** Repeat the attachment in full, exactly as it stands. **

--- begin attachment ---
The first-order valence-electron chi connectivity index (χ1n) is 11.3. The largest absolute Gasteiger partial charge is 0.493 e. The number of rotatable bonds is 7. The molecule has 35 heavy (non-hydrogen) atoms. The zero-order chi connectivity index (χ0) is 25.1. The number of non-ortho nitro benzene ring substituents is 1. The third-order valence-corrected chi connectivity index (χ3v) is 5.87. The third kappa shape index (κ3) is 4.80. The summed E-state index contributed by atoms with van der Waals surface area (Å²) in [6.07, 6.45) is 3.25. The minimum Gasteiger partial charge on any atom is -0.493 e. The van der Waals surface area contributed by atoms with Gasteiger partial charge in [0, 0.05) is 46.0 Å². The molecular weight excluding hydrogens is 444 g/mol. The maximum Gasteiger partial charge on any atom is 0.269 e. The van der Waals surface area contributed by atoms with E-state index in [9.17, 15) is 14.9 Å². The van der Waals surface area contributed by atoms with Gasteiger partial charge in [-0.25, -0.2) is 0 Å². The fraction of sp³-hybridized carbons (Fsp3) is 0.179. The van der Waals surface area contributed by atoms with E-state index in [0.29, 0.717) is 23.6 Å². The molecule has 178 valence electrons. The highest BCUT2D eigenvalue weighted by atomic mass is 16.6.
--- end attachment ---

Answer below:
The first-order valence-electron chi connectivity index (χ1n) is 11.3. The largest absolute Gasteiger partial charge is 0.493 e. The number of rotatable bonds is 7. The molecule has 35 heavy (non-hydrogen) atoms. The zero-order chi connectivity index (χ0) is 25.1. The number of non-ortho nitro benzene ring substituents is 1. The third-order valence-corrected chi connectivity index (χ3v) is 5.87. The third kappa shape index (κ3) is 4.80. The summed E-state index contributed by atoms with van der Waals surface area (Å²) in [6.07, 6.45) is 3.25. The minimum Gasteiger partial charge on any atom is -0.493 e. The van der Waals surface area contributed by atoms with Gasteiger partial charge in [0, 0.05) is 46.0 Å². The molecular weight excluding hydrogens is 444 g/mol. The maximum Gasteiger partial charge on any atom is 0.269 e. The van der Waals surface area contributed by atoms with E-state index in [9.17, 15) is 14.9 Å². The van der Waals surface area contributed by atoms with Gasteiger partial charge in [-0.25, -0.2) is 0 Å². The fraction of sp³-hybridized carbons (Fsp3) is 0.179. The van der Waals surface area contributed by atoms with E-state index in [0.29, 0.717) is 23.6 Å². The molecule has 178 valence electrons. The highest BCUT2D eigenvalue weighted by atomic mass is 16.6.